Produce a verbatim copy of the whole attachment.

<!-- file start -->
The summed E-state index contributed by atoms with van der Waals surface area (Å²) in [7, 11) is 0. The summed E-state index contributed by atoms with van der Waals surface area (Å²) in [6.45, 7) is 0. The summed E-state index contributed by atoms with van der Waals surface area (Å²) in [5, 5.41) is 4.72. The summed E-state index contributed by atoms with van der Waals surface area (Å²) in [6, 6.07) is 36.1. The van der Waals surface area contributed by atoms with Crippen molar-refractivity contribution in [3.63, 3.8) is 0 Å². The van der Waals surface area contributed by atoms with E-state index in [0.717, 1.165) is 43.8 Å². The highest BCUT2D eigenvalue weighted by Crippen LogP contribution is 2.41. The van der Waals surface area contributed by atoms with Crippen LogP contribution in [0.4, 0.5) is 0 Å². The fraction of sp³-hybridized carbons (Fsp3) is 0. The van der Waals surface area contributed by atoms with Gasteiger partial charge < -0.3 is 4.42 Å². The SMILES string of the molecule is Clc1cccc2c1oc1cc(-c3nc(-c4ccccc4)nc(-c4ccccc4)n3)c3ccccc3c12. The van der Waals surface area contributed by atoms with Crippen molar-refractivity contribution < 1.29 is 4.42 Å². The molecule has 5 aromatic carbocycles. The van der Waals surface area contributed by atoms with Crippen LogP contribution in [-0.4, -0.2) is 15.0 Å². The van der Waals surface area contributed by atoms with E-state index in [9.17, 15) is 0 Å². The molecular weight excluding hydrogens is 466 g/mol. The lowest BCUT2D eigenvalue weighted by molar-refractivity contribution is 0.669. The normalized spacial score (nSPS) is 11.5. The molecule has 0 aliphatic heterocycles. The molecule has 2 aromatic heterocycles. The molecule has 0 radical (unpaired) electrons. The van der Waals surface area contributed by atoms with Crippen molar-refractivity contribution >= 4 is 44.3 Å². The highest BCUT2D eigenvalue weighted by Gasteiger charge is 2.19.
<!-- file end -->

The summed E-state index contributed by atoms with van der Waals surface area (Å²) in [7, 11) is 0. The summed E-state index contributed by atoms with van der Waals surface area (Å²) in [6.45, 7) is 0. The summed E-state index contributed by atoms with van der Waals surface area (Å²) in [5, 5.41) is 4.72. The summed E-state index contributed by atoms with van der Waals surface area (Å²) in [6, 6.07) is 36.1. The van der Waals surface area contributed by atoms with Crippen molar-refractivity contribution in [3.63, 3.8) is 0 Å². The van der Waals surface area contributed by atoms with E-state index in [0.717, 1.165) is 43.8 Å². The highest BCUT2D eigenvalue weighted by Crippen LogP contribution is 2.41. The van der Waals surface area contributed by atoms with Crippen LogP contribution in [0.4, 0.5) is 0 Å². The fraction of sp³-hybridized carbons (Fsp3) is 0. The van der Waals surface area contributed by atoms with Gasteiger partial charge < -0.3 is 4.42 Å². The SMILES string of the molecule is Clc1cccc2c1oc1cc(-c3nc(-c4ccccc4)nc(-c4ccccc4)n3)c3ccccc3c12. The van der Waals surface area contributed by atoms with Crippen molar-refractivity contribution < 1.29 is 4.42 Å². The molecule has 5 aromatic carbocycles. The van der Waals surface area contributed by atoms with Crippen LogP contribution in [-0.4, -0.2) is 15.0 Å². The van der Waals surface area contributed by atoms with E-state index in [9.17, 15) is 0 Å². The molecular weight excluding hydrogens is 466 g/mol. The lowest BCUT2D eigenvalue weighted by molar-refractivity contribution is 0.669. The normalized spacial score (nSPS) is 11.5. The molecule has 0 aliphatic heterocycles. The molecule has 2 aromatic heterocycles. The molecule has 0 radical (unpaired) electrons. The van der Waals surface area contributed by atoms with Crippen molar-refractivity contribution >= 4 is 44.3 Å². The highest BCUT2D eigenvalue weighted by Gasteiger charge is 2.19.